NASA’s OSIRIS-REx is an ongoing mission that visited and collected a sample from asteroid 101955 Bennu, with the aim of returning the sample to Earth on Sept. 24, 2023.
What is so Exciting About the OSIRIS-REx Mission?
On Sunday morning, above the Utah desert, a parachute will deploy, gently lowering a capsule carrying approximately 250g of rubble to the ground. As it makes its descent, four helicopters, transporting scientists, engineers, and military safety personnel, will speed across the dry landscape to retrieve this valuable cargo.
This isn’t ordinary soil; it comprises chunks of space rock dating back 4.6 billion years. These fragments have the potential not only to provide insights into the formation of planets but also to offer clues about the origins of life itself.
Ashley King of the Natural History Museum (NHM) in London, says:
“These are some of the oldest materials formed in our solar system. Samples from asteroids [such as this] tell us what all those ingredients were for making a planet like the Earth and they also tell us what the recipe was – so how did those materials come together and start mixing together to end up with [habitable environments]?”
The final act of NASA’s Osiris-Rex mission may resemble the opening scene of an action movie, but it marks the culmination of a seven-year journey. During this, a robotic spacecraft, roughly the size of a transit van, was dispatched to investigate. And subsequently, gather resources from – the debris heap that forms the asteroid Bennu.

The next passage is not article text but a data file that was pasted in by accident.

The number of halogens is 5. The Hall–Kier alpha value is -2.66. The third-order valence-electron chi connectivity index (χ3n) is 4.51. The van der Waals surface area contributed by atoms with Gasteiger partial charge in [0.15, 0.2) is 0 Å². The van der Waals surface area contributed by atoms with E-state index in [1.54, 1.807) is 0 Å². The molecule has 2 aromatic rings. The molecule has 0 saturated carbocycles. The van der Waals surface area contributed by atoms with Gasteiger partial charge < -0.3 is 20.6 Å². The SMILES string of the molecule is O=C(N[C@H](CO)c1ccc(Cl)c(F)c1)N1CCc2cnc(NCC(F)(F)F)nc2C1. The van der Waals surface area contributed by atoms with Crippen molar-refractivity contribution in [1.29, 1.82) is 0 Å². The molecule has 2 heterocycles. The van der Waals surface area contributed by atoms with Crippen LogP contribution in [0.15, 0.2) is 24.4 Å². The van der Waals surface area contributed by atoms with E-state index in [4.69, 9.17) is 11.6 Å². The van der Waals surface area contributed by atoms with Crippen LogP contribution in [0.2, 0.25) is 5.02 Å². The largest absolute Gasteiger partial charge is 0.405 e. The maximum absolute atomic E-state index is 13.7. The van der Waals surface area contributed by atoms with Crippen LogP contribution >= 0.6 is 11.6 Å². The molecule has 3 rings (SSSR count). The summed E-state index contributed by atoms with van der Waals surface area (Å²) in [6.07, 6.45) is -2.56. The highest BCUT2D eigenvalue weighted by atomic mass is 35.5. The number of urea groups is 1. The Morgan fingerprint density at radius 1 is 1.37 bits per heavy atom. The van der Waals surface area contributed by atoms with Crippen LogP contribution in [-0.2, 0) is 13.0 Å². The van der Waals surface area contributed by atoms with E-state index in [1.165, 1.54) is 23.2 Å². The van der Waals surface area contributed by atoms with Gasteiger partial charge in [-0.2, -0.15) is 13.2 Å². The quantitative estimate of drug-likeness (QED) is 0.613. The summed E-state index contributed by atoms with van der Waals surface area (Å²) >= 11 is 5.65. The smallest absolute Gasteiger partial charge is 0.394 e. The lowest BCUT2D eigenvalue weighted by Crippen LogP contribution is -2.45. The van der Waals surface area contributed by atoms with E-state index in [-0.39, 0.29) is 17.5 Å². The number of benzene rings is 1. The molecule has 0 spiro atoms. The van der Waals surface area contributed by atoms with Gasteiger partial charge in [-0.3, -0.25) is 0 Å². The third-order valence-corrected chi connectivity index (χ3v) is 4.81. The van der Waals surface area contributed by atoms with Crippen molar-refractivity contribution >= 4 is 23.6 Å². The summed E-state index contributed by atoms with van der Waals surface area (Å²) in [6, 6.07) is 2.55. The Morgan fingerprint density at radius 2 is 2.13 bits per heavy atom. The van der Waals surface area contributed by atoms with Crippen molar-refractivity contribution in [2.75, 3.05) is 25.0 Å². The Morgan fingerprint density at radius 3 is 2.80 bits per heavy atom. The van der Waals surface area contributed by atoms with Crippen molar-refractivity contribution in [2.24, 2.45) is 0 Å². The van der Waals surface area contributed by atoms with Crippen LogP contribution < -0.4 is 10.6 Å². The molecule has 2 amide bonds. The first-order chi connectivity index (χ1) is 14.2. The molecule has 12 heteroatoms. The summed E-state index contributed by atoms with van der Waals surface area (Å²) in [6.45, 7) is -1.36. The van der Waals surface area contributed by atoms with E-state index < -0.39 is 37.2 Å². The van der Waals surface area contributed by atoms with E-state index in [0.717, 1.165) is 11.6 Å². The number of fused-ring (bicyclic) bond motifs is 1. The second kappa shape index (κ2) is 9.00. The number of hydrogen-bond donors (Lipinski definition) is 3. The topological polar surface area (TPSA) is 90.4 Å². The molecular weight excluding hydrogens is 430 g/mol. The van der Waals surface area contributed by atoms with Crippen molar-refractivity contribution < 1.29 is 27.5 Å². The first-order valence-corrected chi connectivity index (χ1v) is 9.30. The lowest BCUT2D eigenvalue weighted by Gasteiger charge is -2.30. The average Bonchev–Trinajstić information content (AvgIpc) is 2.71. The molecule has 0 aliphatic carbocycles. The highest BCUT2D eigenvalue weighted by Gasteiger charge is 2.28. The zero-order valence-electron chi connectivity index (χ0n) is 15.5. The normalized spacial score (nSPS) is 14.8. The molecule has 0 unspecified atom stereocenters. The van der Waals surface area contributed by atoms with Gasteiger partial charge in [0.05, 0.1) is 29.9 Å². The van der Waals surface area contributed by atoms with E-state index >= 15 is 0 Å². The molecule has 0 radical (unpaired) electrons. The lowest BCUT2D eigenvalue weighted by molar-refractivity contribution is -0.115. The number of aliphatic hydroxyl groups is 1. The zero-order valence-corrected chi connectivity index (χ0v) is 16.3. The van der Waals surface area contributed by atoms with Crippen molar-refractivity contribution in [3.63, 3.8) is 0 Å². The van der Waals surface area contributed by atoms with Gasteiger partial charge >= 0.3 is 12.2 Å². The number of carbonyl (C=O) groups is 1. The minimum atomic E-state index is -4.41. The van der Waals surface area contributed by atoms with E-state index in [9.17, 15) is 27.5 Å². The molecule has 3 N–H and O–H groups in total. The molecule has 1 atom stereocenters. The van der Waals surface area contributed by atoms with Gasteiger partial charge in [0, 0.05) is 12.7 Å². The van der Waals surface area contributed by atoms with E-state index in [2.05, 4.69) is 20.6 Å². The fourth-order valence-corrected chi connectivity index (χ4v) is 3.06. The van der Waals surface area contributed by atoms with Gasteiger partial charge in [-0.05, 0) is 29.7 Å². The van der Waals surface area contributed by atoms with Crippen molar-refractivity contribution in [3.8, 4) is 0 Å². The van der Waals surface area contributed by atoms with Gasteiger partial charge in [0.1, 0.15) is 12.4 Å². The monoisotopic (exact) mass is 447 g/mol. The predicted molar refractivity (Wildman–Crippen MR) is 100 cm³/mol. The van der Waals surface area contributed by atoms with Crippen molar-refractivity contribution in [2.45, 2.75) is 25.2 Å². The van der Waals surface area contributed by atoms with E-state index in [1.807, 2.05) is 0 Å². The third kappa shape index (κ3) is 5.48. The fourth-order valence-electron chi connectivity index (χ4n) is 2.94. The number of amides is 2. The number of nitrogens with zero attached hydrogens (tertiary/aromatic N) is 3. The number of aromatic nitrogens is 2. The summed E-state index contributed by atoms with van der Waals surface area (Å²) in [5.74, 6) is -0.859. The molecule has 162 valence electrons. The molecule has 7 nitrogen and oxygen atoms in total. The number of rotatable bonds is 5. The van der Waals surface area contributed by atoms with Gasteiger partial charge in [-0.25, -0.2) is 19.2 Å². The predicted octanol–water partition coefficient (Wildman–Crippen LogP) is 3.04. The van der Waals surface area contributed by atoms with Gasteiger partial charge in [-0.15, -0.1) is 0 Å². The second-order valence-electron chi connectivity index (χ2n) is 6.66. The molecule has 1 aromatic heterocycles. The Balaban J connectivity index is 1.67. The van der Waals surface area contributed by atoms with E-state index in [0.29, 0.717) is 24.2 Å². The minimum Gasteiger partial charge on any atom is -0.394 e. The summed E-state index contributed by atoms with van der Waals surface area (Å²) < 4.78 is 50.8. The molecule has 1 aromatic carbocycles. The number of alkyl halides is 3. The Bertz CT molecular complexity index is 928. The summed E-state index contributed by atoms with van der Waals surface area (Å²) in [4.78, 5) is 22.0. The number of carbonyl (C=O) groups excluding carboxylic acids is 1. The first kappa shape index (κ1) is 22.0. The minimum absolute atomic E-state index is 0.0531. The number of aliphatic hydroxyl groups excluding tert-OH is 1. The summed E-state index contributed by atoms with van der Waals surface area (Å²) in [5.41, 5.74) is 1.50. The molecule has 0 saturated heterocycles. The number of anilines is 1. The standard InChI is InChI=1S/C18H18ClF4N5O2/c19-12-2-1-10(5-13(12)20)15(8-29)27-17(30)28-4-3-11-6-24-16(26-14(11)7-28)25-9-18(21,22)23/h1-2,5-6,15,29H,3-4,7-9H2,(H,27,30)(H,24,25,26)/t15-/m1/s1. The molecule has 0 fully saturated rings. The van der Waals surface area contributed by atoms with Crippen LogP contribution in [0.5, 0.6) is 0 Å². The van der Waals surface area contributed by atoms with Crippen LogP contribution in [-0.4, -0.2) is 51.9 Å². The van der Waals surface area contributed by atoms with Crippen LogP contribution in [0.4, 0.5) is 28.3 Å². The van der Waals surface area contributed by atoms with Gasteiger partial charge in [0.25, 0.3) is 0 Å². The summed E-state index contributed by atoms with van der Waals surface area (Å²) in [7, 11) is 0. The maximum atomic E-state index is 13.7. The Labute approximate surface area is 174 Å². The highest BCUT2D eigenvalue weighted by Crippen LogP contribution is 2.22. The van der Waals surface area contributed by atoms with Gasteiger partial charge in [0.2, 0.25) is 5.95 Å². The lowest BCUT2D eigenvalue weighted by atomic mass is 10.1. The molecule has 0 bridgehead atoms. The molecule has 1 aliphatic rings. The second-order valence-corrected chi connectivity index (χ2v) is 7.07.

Diving Down Towards Earth & Details About Its Speed:
The capsule carrying this collection is anticipated to be released from the spacecraft at 06:42 AM EDT (11:42 AM BST) on Sunday. It will hurtle into Earth’s atmosphere four hours later at a speed of 27,650 miles per hour. As it descends towards Earth, its trajectory will be closely monitored, and parachutes will be deployed to gradually reduce its speed to around 11 miles per hour upon landing.
After the team retrieves the capsule, it will be placed in a sturdy metal crate, securely wrapped, and transported by helicopter to a temporary facility. By Monday, it will be swiftly transported to NASA’s Johnson Space Center in Houston.
While scientists assert that there is minimal risk of the samples posing a threat to Earth, they emphasize the importance of preventing any potential contamination in the opposite direction. To achieve this, filtered air will be permitted to flow into the capsule during its descent to Earth to prevent any potential leaks that might lead to contamination. Subsequently, the capsule will be connected to a stream of nitrogen.